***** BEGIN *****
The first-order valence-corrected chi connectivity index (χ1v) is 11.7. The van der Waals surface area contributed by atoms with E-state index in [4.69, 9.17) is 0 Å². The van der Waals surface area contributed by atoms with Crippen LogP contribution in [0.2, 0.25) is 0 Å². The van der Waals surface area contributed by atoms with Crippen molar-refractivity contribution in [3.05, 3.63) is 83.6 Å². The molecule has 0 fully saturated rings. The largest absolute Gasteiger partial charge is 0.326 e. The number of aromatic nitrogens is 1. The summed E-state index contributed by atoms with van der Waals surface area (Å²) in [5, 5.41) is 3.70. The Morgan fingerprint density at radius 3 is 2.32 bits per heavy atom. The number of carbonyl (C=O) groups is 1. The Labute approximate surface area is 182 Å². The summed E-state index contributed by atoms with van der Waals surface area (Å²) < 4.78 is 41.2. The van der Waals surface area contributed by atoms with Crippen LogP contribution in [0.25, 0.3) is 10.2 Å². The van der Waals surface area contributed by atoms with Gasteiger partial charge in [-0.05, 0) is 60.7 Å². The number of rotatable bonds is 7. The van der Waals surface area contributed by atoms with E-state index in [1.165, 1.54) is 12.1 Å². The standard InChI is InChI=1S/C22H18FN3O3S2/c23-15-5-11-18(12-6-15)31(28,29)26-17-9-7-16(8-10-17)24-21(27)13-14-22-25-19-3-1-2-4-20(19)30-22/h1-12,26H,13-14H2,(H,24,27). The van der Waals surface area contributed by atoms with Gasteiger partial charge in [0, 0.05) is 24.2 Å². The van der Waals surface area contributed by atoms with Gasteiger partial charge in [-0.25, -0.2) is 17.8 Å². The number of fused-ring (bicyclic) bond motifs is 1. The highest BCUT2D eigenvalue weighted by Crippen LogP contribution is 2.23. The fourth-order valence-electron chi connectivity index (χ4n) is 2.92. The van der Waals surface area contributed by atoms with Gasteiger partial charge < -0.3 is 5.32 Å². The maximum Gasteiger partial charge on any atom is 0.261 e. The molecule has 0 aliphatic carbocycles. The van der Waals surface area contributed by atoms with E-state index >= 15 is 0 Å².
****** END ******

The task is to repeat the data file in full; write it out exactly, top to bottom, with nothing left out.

The first-order valence-corrected chi connectivity index (χ1v) is 11.7. The van der Waals surface area contributed by atoms with E-state index in [4.69, 9.17) is 0 Å². The van der Waals surface area contributed by atoms with Crippen LogP contribution in [0.2, 0.25) is 0 Å². The van der Waals surface area contributed by atoms with Crippen molar-refractivity contribution in [3.05, 3.63) is 83.6 Å². The molecule has 0 fully saturated rings. The largest absolute Gasteiger partial charge is 0.326 e. The number of aromatic nitrogens is 1. The summed E-state index contributed by atoms with van der Waals surface area (Å²) in [5, 5.41) is 3.70. The Morgan fingerprint density at radius 3 is 2.32 bits per heavy atom. The number of carbonyl (C=O) groups is 1. The Labute approximate surface area is 182 Å². The summed E-state index contributed by atoms with van der Waals surface area (Å²) < 4.78 is 41.2. The van der Waals surface area contributed by atoms with Crippen LogP contribution in [0.25, 0.3) is 10.2 Å². The van der Waals surface area contributed by atoms with Gasteiger partial charge in [-0.05, 0) is 60.7 Å². The number of rotatable bonds is 7. The van der Waals surface area contributed by atoms with E-state index in [1.165, 1.54) is 12.1 Å². The standard InChI is InChI=1S/C22H18FN3O3S2/c23-15-5-11-18(12-6-15)31(28,29)26-17-9-7-16(8-10-17)24-21(27)13-14-22-25-19-3-1-2-4-20(19)30-22/h1-12,26H,13-14H2,(H,24,27). The van der Waals surface area contributed by atoms with Gasteiger partial charge in [0, 0.05) is 24.2 Å². The van der Waals surface area contributed by atoms with Gasteiger partial charge in [-0.25, -0.2) is 17.8 Å². The number of fused-ring (bicyclic) bond motifs is 1. The highest BCUT2D eigenvalue weighted by Crippen LogP contribution is 2.23. The fourth-order valence-electron chi connectivity index (χ4n) is 2.92. The van der Waals surface area contributed by atoms with Gasteiger partial charge < -0.3 is 5.32 Å². The maximum Gasteiger partial charge on any atom is 0.261 e. The molecule has 0 aliphatic carbocycles. The van der Waals surface area contributed by atoms with E-state index >= 15 is 0 Å².